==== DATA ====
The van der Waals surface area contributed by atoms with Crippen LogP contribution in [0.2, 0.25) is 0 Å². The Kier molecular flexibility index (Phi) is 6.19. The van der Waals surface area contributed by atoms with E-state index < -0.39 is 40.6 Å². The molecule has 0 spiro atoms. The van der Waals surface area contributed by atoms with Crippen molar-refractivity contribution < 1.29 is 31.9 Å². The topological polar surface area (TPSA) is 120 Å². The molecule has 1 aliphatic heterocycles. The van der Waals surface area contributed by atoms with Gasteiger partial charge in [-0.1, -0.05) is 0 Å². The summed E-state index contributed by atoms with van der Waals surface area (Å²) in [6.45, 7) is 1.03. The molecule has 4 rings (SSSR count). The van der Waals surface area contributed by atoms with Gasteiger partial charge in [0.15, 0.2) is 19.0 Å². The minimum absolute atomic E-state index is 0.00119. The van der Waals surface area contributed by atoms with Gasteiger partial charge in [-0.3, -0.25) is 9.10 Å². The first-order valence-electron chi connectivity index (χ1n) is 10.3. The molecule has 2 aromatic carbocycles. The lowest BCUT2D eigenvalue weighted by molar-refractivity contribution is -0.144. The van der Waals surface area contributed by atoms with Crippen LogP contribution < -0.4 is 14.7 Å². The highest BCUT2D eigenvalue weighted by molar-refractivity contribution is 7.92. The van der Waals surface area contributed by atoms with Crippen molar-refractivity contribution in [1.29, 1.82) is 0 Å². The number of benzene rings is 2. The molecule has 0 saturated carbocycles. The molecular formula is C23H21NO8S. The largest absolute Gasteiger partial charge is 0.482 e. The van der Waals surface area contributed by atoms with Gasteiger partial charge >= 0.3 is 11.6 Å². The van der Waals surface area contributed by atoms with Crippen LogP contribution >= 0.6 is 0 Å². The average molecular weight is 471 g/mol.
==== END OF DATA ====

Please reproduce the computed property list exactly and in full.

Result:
The van der Waals surface area contributed by atoms with Crippen LogP contribution in [0.2, 0.25) is 0 Å². The Kier molecular flexibility index (Phi) is 6.19. The van der Waals surface area contributed by atoms with E-state index < -0.39 is 40.6 Å². The molecule has 0 spiro atoms. The van der Waals surface area contributed by atoms with Crippen molar-refractivity contribution < 1.29 is 31.9 Å². The topological polar surface area (TPSA) is 120 Å². The molecule has 1 aliphatic heterocycles. The van der Waals surface area contributed by atoms with Gasteiger partial charge in [-0.1, -0.05) is 0 Å². The summed E-state index contributed by atoms with van der Waals surface area (Å²) in [6.45, 7) is 1.03. The molecule has 4 rings (SSSR count). The van der Waals surface area contributed by atoms with Gasteiger partial charge in [0.15, 0.2) is 19.0 Å². The minimum absolute atomic E-state index is 0.00119. The van der Waals surface area contributed by atoms with Gasteiger partial charge in [-0.3, -0.25) is 9.10 Å². The first-order valence-electron chi connectivity index (χ1n) is 10.3. The molecule has 2 aromatic carbocycles. The lowest BCUT2D eigenvalue weighted by molar-refractivity contribution is -0.144. The van der Waals surface area contributed by atoms with Crippen LogP contribution < -0.4 is 14.7 Å². The highest BCUT2D eigenvalue weighted by molar-refractivity contribution is 7.92. The van der Waals surface area contributed by atoms with Crippen molar-refractivity contribution in [1.29, 1.82) is 0 Å². The number of benzene rings is 2. The molecule has 0 saturated carbocycles. The molecular formula is C23H21NO8S. The largest absolute Gasteiger partial charge is 0.482 e. The van der Waals surface area contributed by atoms with Gasteiger partial charge >= 0.3 is 11.6 Å². The van der Waals surface area contributed by atoms with Crippen LogP contribution >= 0.6 is 0 Å². The average molecular weight is 471 g/mol.